Kenya’s financial market attractiveness in Africa fell in rankings to 7th position in 2020 compared to 3rd position the prior year. This is according to data gleaned from the Absa Africa Financial Markets Index 2020.
The index assesses countries according to six pillars:
- Market depth
- Access to foreign exchange
- Market transparency, tax and regulatory environment
- Capacity of local investors
- Macroeconomic opportunity
- Enforceability of financial contracts, collateral positions and insolvency frameworks
Kenya is at 5th position on the Market Depth pillar, ranked 10 on the Access to Foreign Exchange pillar, placed 9th in Market Transparency, Tax and Regulatory Environment index and is 9th on the Capacity of Local Investors pillar.
Kenya’s financial market is also ranked 11th in Macroeconomic opportunity pillar and 6th position on Standard financial markets master agreements.
Now in its 4th edition, the index is produced by the Official Monetary and Financial Institutions Forum (OMFIF), is an independent forum for central banking, economic policy and public investment.
South Africa and Mauritius retain the top spots in the index, scoring 89 and 79, respectively. Although both perform well in most pillars, South Africa maintains a sizeable lead because of its much deeper capital and foreign exchange markets. Nigeria, Botswana and Namibia round off the top five.
All three score above 50 in nearly all pillars. Namibia loses points from its failure to align with international contractual standards, while Nigeria’s lack of a unified exchange rate system pulls down its score.
The Absa Africa, Financial Markets Index, evaluates financial market development in 23 Countries and highlights economies with the most supportive environment for effective markets. The aim is to show present positions, as well as how economies can improve market frameworks to bolster investor access and sustainable growth.
OMFIF conducted extensive quantitative research using data from central banks, securities exchanges and international financial institutions.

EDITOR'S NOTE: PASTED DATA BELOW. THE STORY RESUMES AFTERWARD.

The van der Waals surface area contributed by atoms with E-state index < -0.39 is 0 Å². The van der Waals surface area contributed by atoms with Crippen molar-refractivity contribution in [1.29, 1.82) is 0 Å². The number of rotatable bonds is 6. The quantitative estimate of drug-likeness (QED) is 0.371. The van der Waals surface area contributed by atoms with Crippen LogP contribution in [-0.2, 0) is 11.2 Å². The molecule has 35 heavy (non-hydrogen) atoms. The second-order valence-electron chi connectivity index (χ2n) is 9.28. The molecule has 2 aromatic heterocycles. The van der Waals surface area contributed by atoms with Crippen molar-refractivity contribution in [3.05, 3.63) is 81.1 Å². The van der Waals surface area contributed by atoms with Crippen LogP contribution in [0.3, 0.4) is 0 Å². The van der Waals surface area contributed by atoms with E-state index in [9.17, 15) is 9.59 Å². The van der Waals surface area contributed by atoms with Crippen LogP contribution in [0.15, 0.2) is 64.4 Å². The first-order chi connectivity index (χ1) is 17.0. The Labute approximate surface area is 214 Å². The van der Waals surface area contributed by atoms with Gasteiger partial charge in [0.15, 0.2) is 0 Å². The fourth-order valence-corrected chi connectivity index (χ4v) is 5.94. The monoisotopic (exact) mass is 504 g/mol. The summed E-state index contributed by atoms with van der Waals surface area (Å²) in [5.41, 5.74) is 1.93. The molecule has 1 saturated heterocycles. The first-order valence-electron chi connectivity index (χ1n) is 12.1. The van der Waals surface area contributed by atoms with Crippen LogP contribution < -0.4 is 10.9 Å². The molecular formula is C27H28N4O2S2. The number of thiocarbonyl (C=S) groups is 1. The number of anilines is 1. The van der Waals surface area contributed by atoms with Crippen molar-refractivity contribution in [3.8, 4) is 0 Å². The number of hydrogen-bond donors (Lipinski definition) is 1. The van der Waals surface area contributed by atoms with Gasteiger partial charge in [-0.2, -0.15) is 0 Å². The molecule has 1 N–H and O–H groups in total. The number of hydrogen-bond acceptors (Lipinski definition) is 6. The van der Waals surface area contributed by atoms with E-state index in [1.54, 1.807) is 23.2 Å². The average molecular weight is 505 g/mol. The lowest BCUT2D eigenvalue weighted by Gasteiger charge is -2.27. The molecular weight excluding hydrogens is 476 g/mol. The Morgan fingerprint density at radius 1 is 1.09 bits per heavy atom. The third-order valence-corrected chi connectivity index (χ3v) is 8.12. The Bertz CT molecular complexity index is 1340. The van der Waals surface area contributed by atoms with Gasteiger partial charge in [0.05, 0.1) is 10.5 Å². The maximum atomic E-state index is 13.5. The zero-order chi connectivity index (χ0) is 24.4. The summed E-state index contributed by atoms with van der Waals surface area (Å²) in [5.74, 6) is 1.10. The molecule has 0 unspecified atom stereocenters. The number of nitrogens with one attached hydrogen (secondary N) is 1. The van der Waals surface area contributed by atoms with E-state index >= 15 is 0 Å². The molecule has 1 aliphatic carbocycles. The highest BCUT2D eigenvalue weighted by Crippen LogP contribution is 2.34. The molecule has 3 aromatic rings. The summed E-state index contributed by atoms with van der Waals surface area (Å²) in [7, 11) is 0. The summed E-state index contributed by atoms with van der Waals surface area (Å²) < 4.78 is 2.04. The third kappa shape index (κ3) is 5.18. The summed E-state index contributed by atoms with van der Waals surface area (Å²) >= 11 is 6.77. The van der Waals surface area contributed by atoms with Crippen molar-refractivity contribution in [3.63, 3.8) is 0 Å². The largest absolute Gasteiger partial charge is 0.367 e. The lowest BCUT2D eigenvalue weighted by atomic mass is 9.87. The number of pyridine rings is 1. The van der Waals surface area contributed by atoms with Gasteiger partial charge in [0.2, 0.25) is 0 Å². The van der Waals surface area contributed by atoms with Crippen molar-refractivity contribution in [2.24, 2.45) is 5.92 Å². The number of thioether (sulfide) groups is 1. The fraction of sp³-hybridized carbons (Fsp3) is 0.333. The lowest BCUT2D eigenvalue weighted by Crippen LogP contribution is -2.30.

Also, OMFIF surveyed over 30 policy-makers and top executives from financial institutions operating across the 23 countries, including banks, securities exchanges, central banks, regulators, audit and accounting firms and international financial and development institutions.
Namibia leads in Pillar 4- Capacity of Local Investors. Its pension funds have shown rapid growth in recent years. Namibia now has the highest level of pension assets per capita in the index.
Eswatini, a new addition to the index, has the largest pension funds relative to the size of its local market, which shows the potential available for local investors to propel market development.
Ghana rises the most in Pillar 2- Access to foreign exchange- with its foreign exchange liquidity increasing, as measured by interbank foreign exchange turnover.
Kenya’s Financial Markets
The Nairobi Securities Exchange (NSE), Central Bank of Kenya and Capital Markets Authority (CMA) have undertaken a series of policy reforms that have seen the increased attraction of the financial markets.
For instance, the CMA introduced rules for share buybacks, potentially encouraging market activity. Nigeria, Kenya and Egypt are among countries that have issued sovereign green bonds in the past year.
In February, Kenya launched Treasury Mobile Direct, allowing more of the retail investment market, banked and unbanked, to access the government bond market.